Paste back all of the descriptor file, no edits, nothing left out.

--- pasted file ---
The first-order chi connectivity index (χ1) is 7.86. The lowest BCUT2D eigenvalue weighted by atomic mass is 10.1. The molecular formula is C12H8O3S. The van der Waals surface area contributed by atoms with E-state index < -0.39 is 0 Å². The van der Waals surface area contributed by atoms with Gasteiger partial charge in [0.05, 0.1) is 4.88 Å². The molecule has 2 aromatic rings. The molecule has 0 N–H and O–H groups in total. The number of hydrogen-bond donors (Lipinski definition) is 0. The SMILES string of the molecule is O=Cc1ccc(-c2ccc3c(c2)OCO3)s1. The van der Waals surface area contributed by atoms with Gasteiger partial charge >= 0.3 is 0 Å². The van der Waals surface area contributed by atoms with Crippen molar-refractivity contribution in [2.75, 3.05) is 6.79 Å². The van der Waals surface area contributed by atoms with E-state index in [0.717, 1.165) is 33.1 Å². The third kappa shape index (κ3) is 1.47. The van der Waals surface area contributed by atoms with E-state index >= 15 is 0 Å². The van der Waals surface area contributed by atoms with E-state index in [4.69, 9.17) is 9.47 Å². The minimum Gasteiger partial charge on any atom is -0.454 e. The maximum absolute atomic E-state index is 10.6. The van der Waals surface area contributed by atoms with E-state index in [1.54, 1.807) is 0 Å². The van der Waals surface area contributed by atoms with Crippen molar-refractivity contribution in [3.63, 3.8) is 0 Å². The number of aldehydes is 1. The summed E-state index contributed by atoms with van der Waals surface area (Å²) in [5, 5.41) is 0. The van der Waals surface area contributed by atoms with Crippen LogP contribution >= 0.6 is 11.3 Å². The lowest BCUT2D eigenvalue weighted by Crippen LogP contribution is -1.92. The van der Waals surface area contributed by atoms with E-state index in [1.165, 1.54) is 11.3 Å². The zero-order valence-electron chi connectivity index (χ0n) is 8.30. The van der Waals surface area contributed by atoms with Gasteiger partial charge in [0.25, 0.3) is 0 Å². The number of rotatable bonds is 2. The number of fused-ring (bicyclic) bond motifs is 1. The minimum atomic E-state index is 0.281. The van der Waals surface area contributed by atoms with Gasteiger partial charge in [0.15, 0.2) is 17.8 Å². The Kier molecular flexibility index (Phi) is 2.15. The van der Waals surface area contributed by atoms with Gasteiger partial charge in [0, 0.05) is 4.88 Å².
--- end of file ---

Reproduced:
The first-order chi connectivity index (χ1) is 7.86. The lowest BCUT2D eigenvalue weighted by atomic mass is 10.1. The molecular formula is C12H8O3S. The van der Waals surface area contributed by atoms with E-state index < -0.39 is 0 Å². The van der Waals surface area contributed by atoms with Gasteiger partial charge in [0.05, 0.1) is 4.88 Å². The molecule has 2 aromatic rings. The molecule has 0 N–H and O–H groups in total. The number of hydrogen-bond donors (Lipinski definition) is 0. The SMILES string of the molecule is O=Cc1ccc(-c2ccc3c(c2)OCO3)s1. The van der Waals surface area contributed by atoms with Gasteiger partial charge >= 0.3 is 0 Å². The van der Waals surface area contributed by atoms with Crippen molar-refractivity contribution in [2.75, 3.05) is 6.79 Å². The van der Waals surface area contributed by atoms with E-state index in [0.717, 1.165) is 33.1 Å². The third kappa shape index (κ3) is 1.47. The van der Waals surface area contributed by atoms with E-state index >= 15 is 0 Å². The van der Waals surface area contributed by atoms with E-state index in [4.69, 9.17) is 9.47 Å². The minimum Gasteiger partial charge on any atom is -0.454 e. The maximum absolute atomic E-state index is 10.6. The van der Waals surface area contributed by atoms with E-state index in [1.54, 1.807) is 0 Å². The van der Waals surface area contributed by atoms with Crippen molar-refractivity contribution in [3.63, 3.8) is 0 Å². The number of aldehydes is 1. The summed E-state index contributed by atoms with van der Waals surface area (Å²) in [5, 5.41) is 0. The van der Waals surface area contributed by atoms with Crippen LogP contribution >= 0.6 is 11.3 Å². The lowest BCUT2D eigenvalue weighted by Crippen LogP contribution is -1.92. The van der Waals surface area contributed by atoms with E-state index in [1.165, 1.54) is 11.3 Å². The zero-order valence-electron chi connectivity index (χ0n) is 8.30. The van der Waals surface area contributed by atoms with Gasteiger partial charge in [0.25, 0.3) is 0 Å². The number of rotatable bonds is 2. The number of fused-ring (bicyclic) bond motifs is 1. The minimum atomic E-state index is 0.281. The van der Waals surface area contributed by atoms with Gasteiger partial charge in [0.15, 0.2) is 17.8 Å². The Kier molecular flexibility index (Phi) is 2.15. The van der Waals surface area contributed by atoms with Gasteiger partial charge in [0, 0.05) is 4.88 Å².